Monday 11 December 2017

How emotion can skew the picture on polls

On a plate? Taoiseach Enda Kenny and Tanaiste Joan Burton. Photo: Mark Condren
On a plate? Taoiseach Enda Kenny and Tanaiste Joan Burton. Photo: Mark Condren

Liz O’Donnell

As the General Election looms ever closer, there is no shortage of experts spouting predictions of the make-up of the next Government. Some are so cock sure of themselves as to call exact outcomes in individual constituencies as if it was a matter of a mathematical equation. As a former candidate over four elections, I question the certainties of pollsters, psephologists and pundits, particularly when it comes to the fate of the smaller party in coalitions.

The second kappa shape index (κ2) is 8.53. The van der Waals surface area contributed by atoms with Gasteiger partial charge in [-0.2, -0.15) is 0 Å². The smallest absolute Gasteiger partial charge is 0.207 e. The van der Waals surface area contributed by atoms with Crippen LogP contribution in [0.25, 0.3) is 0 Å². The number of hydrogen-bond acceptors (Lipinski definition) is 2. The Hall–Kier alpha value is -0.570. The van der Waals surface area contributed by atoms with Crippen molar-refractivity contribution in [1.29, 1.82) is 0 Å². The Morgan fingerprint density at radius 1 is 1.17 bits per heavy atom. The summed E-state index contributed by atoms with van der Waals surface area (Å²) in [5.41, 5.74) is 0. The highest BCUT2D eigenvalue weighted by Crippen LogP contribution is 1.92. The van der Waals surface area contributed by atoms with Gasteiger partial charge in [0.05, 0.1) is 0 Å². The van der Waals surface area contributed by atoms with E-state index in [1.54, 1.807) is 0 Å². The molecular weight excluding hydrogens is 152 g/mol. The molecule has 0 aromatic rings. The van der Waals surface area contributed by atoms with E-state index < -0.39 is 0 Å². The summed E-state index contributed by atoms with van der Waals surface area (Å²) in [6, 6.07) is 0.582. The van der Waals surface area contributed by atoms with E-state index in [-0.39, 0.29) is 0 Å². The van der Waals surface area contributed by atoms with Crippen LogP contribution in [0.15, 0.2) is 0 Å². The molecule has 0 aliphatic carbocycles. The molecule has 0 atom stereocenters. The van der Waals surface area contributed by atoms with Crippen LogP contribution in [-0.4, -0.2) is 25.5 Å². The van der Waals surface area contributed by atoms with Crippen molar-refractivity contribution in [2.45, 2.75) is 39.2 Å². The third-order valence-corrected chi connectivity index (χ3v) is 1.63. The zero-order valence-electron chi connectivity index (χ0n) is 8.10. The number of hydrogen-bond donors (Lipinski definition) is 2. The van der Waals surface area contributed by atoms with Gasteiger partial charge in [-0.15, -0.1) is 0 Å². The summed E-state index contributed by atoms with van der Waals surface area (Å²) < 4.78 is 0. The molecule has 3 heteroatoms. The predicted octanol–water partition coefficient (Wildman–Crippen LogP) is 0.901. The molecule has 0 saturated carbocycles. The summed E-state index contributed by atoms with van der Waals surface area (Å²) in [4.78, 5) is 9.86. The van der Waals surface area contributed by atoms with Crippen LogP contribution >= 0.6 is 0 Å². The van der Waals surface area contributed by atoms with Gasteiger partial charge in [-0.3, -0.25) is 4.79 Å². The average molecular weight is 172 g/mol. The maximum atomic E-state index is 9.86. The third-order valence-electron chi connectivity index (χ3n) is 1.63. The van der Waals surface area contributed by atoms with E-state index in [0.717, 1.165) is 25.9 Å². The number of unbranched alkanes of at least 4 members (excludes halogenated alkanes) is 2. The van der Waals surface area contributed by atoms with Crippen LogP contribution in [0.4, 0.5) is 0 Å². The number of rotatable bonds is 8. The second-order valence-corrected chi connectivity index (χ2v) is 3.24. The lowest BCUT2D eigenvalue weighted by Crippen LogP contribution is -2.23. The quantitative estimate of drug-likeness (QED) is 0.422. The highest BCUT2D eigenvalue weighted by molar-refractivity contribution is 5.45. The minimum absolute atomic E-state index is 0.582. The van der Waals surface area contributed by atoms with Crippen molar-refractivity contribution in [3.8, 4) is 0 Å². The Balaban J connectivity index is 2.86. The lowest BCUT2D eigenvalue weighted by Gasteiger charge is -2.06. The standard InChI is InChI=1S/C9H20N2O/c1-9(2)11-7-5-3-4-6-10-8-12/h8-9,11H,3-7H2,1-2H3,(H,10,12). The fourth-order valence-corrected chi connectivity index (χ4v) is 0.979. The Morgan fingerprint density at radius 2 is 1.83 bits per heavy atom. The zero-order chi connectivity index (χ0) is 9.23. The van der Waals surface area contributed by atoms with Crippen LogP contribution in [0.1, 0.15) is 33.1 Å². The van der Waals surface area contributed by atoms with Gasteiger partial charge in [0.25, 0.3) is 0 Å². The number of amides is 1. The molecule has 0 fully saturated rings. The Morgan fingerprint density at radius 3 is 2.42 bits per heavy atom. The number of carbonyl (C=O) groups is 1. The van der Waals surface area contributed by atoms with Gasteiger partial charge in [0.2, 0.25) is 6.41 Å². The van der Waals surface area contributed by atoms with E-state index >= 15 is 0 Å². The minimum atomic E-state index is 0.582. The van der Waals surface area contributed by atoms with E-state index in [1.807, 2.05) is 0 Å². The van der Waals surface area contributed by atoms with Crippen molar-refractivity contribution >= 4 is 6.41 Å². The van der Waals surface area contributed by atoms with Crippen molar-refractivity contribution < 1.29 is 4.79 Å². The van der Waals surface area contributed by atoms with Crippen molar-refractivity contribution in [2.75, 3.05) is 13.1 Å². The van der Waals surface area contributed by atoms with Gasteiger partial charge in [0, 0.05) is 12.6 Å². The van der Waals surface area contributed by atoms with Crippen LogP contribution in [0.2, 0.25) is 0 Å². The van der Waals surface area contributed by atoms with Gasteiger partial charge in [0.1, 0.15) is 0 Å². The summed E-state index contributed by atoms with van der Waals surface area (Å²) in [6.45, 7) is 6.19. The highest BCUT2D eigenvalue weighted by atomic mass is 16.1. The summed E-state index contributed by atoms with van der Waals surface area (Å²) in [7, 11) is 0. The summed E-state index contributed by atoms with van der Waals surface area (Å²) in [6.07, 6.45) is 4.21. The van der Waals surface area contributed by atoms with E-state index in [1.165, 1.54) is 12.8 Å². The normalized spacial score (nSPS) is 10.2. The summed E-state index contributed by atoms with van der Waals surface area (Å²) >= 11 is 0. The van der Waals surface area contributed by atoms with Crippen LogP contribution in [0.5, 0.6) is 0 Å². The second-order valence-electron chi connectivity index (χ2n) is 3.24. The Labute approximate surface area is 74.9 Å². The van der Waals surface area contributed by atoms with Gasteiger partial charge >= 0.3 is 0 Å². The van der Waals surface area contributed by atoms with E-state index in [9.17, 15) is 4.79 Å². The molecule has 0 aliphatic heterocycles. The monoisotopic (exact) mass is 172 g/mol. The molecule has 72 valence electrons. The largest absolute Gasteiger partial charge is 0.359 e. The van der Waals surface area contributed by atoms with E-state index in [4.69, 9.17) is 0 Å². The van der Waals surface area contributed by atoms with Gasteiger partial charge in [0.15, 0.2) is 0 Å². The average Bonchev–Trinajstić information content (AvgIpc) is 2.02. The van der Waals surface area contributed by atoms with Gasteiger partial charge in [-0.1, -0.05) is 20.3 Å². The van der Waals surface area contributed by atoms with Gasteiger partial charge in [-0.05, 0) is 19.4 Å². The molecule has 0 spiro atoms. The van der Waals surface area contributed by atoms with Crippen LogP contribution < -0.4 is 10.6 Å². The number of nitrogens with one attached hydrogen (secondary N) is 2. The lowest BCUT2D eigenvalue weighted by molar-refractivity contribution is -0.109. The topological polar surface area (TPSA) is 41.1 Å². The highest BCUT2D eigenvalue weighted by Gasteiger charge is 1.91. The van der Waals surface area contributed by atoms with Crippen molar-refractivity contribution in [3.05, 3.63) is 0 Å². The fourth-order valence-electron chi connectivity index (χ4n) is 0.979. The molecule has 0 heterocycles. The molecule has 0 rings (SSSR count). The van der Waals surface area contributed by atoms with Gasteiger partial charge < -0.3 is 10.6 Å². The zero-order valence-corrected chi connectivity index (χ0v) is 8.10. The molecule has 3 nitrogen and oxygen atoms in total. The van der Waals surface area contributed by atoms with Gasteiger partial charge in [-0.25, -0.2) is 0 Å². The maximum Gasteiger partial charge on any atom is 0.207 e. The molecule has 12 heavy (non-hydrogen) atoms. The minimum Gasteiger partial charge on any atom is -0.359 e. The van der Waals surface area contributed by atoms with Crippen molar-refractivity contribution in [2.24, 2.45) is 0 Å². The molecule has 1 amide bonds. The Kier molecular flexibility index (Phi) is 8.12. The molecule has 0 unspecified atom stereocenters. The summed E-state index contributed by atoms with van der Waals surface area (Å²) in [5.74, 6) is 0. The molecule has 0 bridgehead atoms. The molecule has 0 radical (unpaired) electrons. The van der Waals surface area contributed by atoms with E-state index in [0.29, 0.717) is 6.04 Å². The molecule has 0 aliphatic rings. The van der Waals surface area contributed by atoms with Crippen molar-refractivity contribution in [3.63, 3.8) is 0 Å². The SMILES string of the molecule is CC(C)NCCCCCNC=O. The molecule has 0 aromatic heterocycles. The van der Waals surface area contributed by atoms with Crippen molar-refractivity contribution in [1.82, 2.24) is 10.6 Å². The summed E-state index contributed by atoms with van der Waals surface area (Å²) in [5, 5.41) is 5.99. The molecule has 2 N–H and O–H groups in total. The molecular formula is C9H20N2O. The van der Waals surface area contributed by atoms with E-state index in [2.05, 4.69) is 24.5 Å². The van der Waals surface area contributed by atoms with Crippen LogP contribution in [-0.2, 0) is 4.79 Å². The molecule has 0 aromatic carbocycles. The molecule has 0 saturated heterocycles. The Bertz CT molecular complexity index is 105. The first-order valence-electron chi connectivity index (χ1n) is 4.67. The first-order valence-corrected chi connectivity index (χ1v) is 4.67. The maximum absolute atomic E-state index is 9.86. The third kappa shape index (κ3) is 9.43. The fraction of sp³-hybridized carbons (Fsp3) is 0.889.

For example, opinion polls here consistently show steady support for Fine Gael, while also indicating diminished support for coalition partners the Labour Party. This polarisation of voter support in respect of Government parties is misleading in my view. Because on election day, people are asked to vote for a Government, not a party. The question has changed and so will the answer.

Meanwhile, door-to-door canvassers are generally a more reliable source of intelligence about voting preferences. Even then, the picture can be skewed by emotion. On the doorstep, people like to vent. It is a rare opportunity to let fly over some particular grievance.

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